Why do we groom horses? Well the main reasons are for the horse's health, his ongoing training and, very importantly, the bonding it creates between the horse and his handler.
Eyes. While you are wiping his eyes with a clean sponge or cotton wipe, look to see if there is a stream of clear tears coming from the inside corner of the eye. You will see either a wet or dried mark from the eye running down his cheek. There may also be a discharge of pus as well as a sensitivity to light (he will close or partially close his eyes in strong sunlight). Any of these signs could mean conjunctivitis, eye ulcer or even a grass seed caught under the eyelid. Call the vet straight away. (See ‘Eye Problems’ for more information.)
Hooves. By picking out his hooves you will lessen the chance of your horse getting thrush between the frog and the bars of the hoof. By using a hoof dressing when the weather has been dry you will avoid painful hoof cracks. You will also see if all his shoes are on tight. Also if he does not want to pick one of his hooves up it may mean that he does not want to put weight on the other hoof. Why? It's your job to find out.
(See also: ‘Hoof Abscesses’ ‘Thrush’ ‘Laminitis & Founder’ and ‘Hooves’.
Skin. After you have groomed your horse use your hands to feel all over his skin, particularly his back, sides and stomach where the saddle and girth sit. Also feel all down his legs and right around the coronet (where the skin meets the hoof). You are looking for any cuts, allergies or unusual lumps as well as mud fever that can develop on the lower leg.
(See also: ‘Scratches & Mud Fever’ ‘Rain Rot/Rain Scald’)
Temperament. The more you handle horses the more aware you will become of how a horse is feeling by the way he responds to you. Is he alert or does he look sad and depressed? Is he standing strangely or does he find it difficult to move? If you think that there is something wrong with your horse you are probably right. If you cannot identify the problem then call the vet quickly and get him checked out.
Condition. Simple observation will tell you if your horse looks dehydrated or whether he is loosing condition. If he is looking hollow in the flanks gently pinch up some skin on the side of his neck, if it does not return to flat skin quickly your horse is dehydrated. Check his water supply (see ‘Feed & Pasture' for tips on water). Does he need some electrolytes (salt)? Have you left too many rugs on in hot weather? Does he have shade through the day? Grooming is also a good time to check on his condition. Is his weight increasing, decreasing or staying the same? The answer will help you decide on any changes you need to make to his daily feeding.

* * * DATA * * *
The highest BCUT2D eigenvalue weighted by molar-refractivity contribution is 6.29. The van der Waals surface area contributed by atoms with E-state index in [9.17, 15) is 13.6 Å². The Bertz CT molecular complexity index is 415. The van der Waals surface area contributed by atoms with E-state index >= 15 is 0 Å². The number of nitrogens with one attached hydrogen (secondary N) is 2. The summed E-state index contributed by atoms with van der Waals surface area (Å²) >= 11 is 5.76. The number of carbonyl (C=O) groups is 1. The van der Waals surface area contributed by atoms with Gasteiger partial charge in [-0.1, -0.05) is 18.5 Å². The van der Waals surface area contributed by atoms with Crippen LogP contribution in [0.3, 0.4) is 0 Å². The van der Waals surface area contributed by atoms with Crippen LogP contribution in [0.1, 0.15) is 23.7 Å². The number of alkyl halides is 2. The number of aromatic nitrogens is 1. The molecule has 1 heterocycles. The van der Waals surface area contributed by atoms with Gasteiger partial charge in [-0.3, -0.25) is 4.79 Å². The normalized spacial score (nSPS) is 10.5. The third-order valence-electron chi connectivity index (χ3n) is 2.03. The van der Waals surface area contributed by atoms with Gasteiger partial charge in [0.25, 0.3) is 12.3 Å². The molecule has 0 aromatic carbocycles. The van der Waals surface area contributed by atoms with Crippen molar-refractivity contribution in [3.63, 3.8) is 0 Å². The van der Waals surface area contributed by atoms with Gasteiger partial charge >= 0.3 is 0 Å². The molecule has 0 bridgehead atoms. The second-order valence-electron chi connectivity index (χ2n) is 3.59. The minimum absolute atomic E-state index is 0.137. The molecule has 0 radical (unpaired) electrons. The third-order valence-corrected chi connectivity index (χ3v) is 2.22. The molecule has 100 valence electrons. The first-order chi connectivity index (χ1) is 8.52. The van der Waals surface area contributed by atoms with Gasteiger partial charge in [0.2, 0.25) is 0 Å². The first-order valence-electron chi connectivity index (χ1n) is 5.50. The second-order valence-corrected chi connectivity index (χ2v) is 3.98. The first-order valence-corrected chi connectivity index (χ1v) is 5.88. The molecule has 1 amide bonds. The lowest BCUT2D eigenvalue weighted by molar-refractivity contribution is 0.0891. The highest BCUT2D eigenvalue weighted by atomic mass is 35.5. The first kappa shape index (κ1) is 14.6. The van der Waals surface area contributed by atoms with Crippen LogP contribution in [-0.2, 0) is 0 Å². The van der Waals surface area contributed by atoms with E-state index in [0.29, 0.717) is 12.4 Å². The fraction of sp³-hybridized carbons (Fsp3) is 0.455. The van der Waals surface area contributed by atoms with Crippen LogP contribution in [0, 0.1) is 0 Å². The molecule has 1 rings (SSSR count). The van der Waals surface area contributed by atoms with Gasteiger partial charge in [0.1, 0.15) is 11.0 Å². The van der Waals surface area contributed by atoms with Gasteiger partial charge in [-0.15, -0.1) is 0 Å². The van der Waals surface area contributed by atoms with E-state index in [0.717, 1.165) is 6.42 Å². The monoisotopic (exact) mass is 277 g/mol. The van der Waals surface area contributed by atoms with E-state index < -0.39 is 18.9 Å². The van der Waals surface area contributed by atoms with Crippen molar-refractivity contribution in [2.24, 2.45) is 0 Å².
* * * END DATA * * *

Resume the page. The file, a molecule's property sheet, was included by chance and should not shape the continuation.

When you first get to groom a horse, you will be amazed at all the different stuff you have to have in your kit.
Each item has its own special purpose, and without even really trying, you could fill a suitcase with different brushes, cleaning aids, tools and assorted bits and bobs.
However, there are some basic items you will need to groom your horse effectively:
Rubber curry comb to clean out dirt, sweat and dead hair from the coat.
Hard bristle brush (Dandy brush) to flick away dirt and hair.
Soft brush to remove remaining small dirt particles.
Soft cloth used damp to polish coat.
Metal curry comb to clean brushes - never use on your horse’s skin.
Two sponges, preferably of different colours: one to use on dirty areas such as legs and under the tail and one that is only used to clean eyes, mouth and nose.
Wide toothed comb for the mane.
Mane brush for thicker manes.
Water brush to damp down mane to keep it flat.
Hoof pick for cleaning the hooves.
Training horses is all about developing good habits through consistency and repetition. So your grooming routine, whether it is weekly or daily, is an ideal opportunity to teach your horse how to come to you in the paddock, how to put his head down for the head collar, how to lead calmly and politely, how to stand still while he is tied up, how to lift his feet willingly for hoof cleaning and inspection, how to accept your hands (and brushes) touching any part of him and, of course, teaching him about the hose and water.
That is a lot to learn, but you will be surprised how quickly a horse will learn to trust you if you are calm, thoughtful, consistent and clear with what you want.
While you are working around your horse you can also teach him to yield, or move away from pressure, by using the end of your finger in the middle of his barrel when you want him to move to the side away from you. Remember to reward your horse with words and a rub as soon as he yields and moves away from the pressure.
While you have been grooming, checking your horses health and training you have also, as an added bonus, been establishing a bond with your horse.
The more regularly you handle your horse and just spend time with him, the quicker your horse will learn to trust you and the better you will understand his personality and traits. Trust and understanding will lead to a wonderful friendship between you and your horse.